#1 By: Avri Doria, February 5th, 2014 00:35
One of the issues that comes up as the multistakeholder increases in use, is that different groups divide stakeholders along different lines.
In one sense, given general categories like:
- government - not government
- government, private sector, civil society
The Categories are so general, that they can't help but include almost everyone. But so many other possible stakeholder groups are aggregated into these very general categories, that once those groups start to function as groups they tend to further subdivide into other stakeholder grouping.
Sometimes stakeholders affiliate into groups that do not map to the more aggregated groups - e.g Users Groups with both private sector and civil society members, in a world split into commercial and non commercial actors. When this happens there is often a panic of exclusion: "We are excluded. We cannot nominate because we are neither fish nor fowl."
I often think that the solution is simple: "nominate people for every category in which it makes sense to nominate someone. There is no rule that says the Users Group cannot send nominees to both the Private Sector Stakeholder groups and also to the Civil Society Stakeholder groups - as long as different people are in each list.
At some point such as group as the Users Group might become a stakeholder at the next level building bottom-up. That can be a very reasonable goal for that group to have. But in the meantime, they can avoid the problem of being excluded from participation by participating in the groups that are being considered.
While this seems so easy to me, it does not seem to happen this way. Why is that, and how do we move beyond those inhibitions?
#2 By: David Cake, February 9th, 2014 23:51
There is a significant difference between formalised stakeholder groups being used as a mechanism to ensure broad participation, and stakeholder groups being used as a mechanism for the allocation of resources (with cases in which they are used as a mechanism for formal allocation of representation somewhere in between). In the case were stakeholder groups are used only to ensure participation, I agree that the obvious solution is to not force exclusionary definitions that force groups that do not neatly fit into a single stakeholder silo to participate in only one - that can both be exclusionary, and effectively silence part of their representative role.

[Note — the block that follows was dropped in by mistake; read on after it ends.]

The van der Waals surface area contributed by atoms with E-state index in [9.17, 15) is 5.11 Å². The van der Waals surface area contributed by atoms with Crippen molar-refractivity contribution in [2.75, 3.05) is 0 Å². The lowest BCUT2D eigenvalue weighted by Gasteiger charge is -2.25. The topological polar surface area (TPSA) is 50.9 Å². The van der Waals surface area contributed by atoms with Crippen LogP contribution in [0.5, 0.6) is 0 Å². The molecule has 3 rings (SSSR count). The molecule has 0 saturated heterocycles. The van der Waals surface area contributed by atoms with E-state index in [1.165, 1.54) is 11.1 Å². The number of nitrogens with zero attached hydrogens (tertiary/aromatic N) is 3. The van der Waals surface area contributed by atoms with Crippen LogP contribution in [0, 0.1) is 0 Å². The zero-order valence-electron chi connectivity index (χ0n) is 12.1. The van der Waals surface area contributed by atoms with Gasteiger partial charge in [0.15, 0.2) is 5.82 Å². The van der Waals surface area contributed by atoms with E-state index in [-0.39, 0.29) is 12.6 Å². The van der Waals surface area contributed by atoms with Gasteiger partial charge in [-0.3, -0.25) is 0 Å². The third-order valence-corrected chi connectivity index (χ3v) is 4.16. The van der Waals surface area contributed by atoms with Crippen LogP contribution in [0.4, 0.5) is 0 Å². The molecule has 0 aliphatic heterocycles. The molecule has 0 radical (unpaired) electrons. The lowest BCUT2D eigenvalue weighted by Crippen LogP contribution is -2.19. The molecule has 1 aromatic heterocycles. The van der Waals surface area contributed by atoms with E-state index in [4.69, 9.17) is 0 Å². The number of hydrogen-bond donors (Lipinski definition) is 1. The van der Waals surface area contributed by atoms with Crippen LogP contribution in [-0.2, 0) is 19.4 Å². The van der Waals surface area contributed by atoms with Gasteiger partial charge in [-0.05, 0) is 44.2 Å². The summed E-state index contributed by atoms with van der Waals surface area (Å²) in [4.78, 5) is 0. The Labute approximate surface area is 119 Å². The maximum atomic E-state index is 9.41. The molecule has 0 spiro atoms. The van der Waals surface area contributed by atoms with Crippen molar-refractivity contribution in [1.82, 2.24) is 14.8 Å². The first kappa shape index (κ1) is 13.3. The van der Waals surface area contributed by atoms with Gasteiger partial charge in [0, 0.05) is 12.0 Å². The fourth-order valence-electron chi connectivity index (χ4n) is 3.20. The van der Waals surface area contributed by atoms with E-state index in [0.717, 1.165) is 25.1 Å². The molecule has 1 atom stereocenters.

The problem arises when resources are allocated on strict stakeholder lines, in what is effectively a zero-sum game - in which case, each stakeholder group will perceive allocation of resources to a group with mixed loyalties as a weakening of their own access to resources to the gain of another. But there are very good reasons for the allocation of resources such as travel funding to participants in multi-stakeholder processes - especially to facilitate the participation of less resources stakeholders such as civil society.
So, I think we are left with a couple of alternative responses - either mitigation of the problem, or an alternate system. There are a number of possible tactic to to mitigate the stakeholder siloization issue, such as adding some additional resources that groups that sit uneasily between silos can access, encouraging alternate means of participation that do not require the same access to resources (i.e. remote participation), or finding some means of encouraging stakeholder groups to broaden their membership to include those that cross stakeholder group boundaries, or targetting exist mechanisms that are outside strict stakeholder group lines (e.g. ICANN GNSO NomCom appointees) specifically at groups that do not clearly fit within a stakeholder group category. Or we could rethink the whole idea, and start allocating resources on a different basis, such as allocating resources to individuals based on participation (which, in itself, has a whole different set of problems).
I think most likely we should aim for a mitigation strategy or a mixed strategy - that is, acknowledge that allocating resources based on stakeholder groups can lead to siloization, and identify a couple of supplementary strategies that we can provide to facilitate break down the allocation of resources on a stakeholder silo basis. And, of course, keep dialogues as open as possible (using stakeholder groups only as a mechanism to encourage a broad range of interests in discussion).